Union High School is one of the five high schools in Grand Rapids Public School district. Union has a student population of around 1,200 students for the 2010/2011 school year. The former principal was Justin Jennings, along with assistant principals Aida Toledo and Belinda Jimenez. Union offers a wide range of opportunities for students the Grand Rapids area, it is the Art Hub for all art classes in the district and is the home of the School of Construction and Design.

Michigan State University Public research university in East Lansing, Michigan, United States

Michigan State University (MSU) is a public research university in East Lansing, Michigan. MSU was founded in 1855 and served as a model for land-grant universities later created under the Morrill Act of 1862. The university was founded as the Agricultural College of the State of Michigan, one of the country's first institutions of higher education to teach scientific agriculture. After the introduction of the Morrill Act, the college became coeducational and expanded its curriculum beyond agriculture. Today, MSU is one of the largest universities in the United States and has approximately 576,000 living alumni worldwide.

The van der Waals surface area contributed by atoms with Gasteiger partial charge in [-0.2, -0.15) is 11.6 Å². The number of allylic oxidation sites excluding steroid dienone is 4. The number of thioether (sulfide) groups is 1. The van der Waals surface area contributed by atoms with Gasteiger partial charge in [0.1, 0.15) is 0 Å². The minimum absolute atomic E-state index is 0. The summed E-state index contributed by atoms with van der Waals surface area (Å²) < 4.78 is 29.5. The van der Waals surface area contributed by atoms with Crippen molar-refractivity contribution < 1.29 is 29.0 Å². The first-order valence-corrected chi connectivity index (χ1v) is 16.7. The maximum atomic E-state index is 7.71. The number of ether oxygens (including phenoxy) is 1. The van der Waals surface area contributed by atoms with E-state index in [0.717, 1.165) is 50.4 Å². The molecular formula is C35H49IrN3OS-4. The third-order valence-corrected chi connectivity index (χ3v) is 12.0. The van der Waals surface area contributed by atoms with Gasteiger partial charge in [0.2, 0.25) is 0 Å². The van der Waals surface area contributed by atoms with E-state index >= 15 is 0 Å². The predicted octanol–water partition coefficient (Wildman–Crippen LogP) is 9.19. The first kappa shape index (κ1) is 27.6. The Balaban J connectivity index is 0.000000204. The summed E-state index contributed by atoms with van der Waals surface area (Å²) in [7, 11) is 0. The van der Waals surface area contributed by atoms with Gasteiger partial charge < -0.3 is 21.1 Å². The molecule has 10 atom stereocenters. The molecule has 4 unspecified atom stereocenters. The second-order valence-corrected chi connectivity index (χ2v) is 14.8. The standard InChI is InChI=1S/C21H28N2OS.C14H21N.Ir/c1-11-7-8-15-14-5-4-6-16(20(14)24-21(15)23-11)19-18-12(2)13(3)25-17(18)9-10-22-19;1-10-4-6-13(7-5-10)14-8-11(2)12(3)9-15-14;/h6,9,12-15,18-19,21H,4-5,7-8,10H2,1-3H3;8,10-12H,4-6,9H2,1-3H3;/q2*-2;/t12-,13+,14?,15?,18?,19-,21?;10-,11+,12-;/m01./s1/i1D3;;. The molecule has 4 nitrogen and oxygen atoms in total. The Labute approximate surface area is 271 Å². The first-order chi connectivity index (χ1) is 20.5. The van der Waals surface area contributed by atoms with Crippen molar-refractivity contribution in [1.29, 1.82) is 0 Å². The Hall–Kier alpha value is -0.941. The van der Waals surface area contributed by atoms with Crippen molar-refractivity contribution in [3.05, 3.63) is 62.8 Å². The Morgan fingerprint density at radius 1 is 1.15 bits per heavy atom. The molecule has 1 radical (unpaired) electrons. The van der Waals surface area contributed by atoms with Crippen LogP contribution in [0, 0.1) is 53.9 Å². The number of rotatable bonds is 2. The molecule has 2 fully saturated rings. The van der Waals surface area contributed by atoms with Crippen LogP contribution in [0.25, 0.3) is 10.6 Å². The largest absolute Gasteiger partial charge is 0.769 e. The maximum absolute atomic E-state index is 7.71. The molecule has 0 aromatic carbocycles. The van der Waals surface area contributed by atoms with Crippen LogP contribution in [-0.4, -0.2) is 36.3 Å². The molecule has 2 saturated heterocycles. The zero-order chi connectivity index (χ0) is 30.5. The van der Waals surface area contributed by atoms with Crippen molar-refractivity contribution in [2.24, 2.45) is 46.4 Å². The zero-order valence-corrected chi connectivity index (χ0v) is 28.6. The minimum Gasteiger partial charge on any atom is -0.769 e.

Outdoorsman and film-maker